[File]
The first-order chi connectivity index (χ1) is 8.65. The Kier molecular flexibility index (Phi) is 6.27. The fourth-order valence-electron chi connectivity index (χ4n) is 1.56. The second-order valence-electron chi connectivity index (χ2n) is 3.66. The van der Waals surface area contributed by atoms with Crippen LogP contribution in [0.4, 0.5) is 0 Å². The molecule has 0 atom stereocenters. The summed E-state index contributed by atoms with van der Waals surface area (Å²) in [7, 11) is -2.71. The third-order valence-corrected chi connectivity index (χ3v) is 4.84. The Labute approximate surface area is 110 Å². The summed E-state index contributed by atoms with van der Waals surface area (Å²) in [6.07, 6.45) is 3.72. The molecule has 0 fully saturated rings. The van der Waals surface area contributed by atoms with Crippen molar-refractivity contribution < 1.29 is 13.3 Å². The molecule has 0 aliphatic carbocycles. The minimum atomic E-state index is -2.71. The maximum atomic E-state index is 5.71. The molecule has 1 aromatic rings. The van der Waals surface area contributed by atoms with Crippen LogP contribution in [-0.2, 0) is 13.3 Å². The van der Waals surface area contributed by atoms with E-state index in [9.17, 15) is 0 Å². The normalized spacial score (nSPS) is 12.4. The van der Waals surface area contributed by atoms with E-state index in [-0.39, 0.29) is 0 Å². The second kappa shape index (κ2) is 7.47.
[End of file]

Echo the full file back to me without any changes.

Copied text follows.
The first-order chi connectivity index (χ1) is 8.65. The Kier molecular flexibility index (Phi) is 6.27. The fourth-order valence-electron chi connectivity index (χ4n) is 1.56. The second-order valence-electron chi connectivity index (χ2n) is 3.66. The van der Waals surface area contributed by atoms with Crippen LogP contribution in [0.4, 0.5) is 0 Å². The molecule has 0 atom stereocenters. The summed E-state index contributed by atoms with van der Waals surface area (Å²) in [7, 11) is -2.71. The third-order valence-corrected chi connectivity index (χ3v) is 4.84. The Labute approximate surface area is 110 Å². The summed E-state index contributed by atoms with van der Waals surface area (Å²) in [6.07, 6.45) is 3.72. The molecule has 0 fully saturated rings. The van der Waals surface area contributed by atoms with Crippen molar-refractivity contribution < 1.29 is 13.3 Å². The molecule has 0 aliphatic carbocycles. The minimum atomic E-state index is -2.71. The maximum atomic E-state index is 5.71. The molecule has 1 aromatic rings. The van der Waals surface area contributed by atoms with Crippen LogP contribution in [-0.2, 0) is 13.3 Å². The van der Waals surface area contributed by atoms with E-state index in [9.17, 15) is 0 Å². The normalized spacial score (nSPS) is 12.4. The van der Waals surface area contributed by atoms with E-state index in [-0.39, 0.29) is 0 Å². The second kappa shape index (κ2) is 7.47.